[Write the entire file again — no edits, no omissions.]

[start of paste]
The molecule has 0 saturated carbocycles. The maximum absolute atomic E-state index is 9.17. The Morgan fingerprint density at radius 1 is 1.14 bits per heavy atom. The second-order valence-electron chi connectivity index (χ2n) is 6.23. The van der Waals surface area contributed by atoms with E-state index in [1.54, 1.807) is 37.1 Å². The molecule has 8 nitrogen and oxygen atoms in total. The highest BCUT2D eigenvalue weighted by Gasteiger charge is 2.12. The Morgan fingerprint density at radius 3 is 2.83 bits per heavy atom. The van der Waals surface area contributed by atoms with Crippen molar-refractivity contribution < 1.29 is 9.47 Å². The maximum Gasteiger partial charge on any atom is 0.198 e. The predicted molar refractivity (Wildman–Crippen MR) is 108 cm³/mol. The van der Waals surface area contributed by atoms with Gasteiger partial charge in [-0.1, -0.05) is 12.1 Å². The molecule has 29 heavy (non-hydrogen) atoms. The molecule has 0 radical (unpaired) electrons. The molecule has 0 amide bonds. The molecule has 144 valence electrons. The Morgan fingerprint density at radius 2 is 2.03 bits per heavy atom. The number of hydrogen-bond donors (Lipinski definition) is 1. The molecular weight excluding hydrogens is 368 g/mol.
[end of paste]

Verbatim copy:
The molecule has 0 saturated carbocycles. The maximum absolute atomic E-state index is 9.17. The Morgan fingerprint density at radius 1 is 1.14 bits per heavy atom. The second-order valence-electron chi connectivity index (χ2n) is 6.23. The van der Waals surface area contributed by atoms with E-state index in [1.54, 1.807) is 37.1 Å². The molecule has 8 nitrogen and oxygen atoms in total. The highest BCUT2D eigenvalue weighted by Gasteiger charge is 2.12. The Morgan fingerprint density at radius 3 is 2.83 bits per heavy atom. The van der Waals surface area contributed by atoms with Crippen molar-refractivity contribution < 1.29 is 9.47 Å². The maximum Gasteiger partial charge on any atom is 0.198 e. The predicted molar refractivity (Wildman–Crippen MR) is 108 cm³/mol. The van der Waals surface area contributed by atoms with Gasteiger partial charge in [-0.1, -0.05) is 12.1 Å². The molecule has 29 heavy (non-hydrogen) atoms. The molecule has 0 radical (unpaired) electrons. The molecule has 0 amide bonds. The molecule has 144 valence electrons. The Morgan fingerprint density at radius 2 is 2.03 bits per heavy atom. The number of hydrogen-bond donors (Lipinski definition) is 1. The molecular weight excluding hydrogens is 368 g/mol.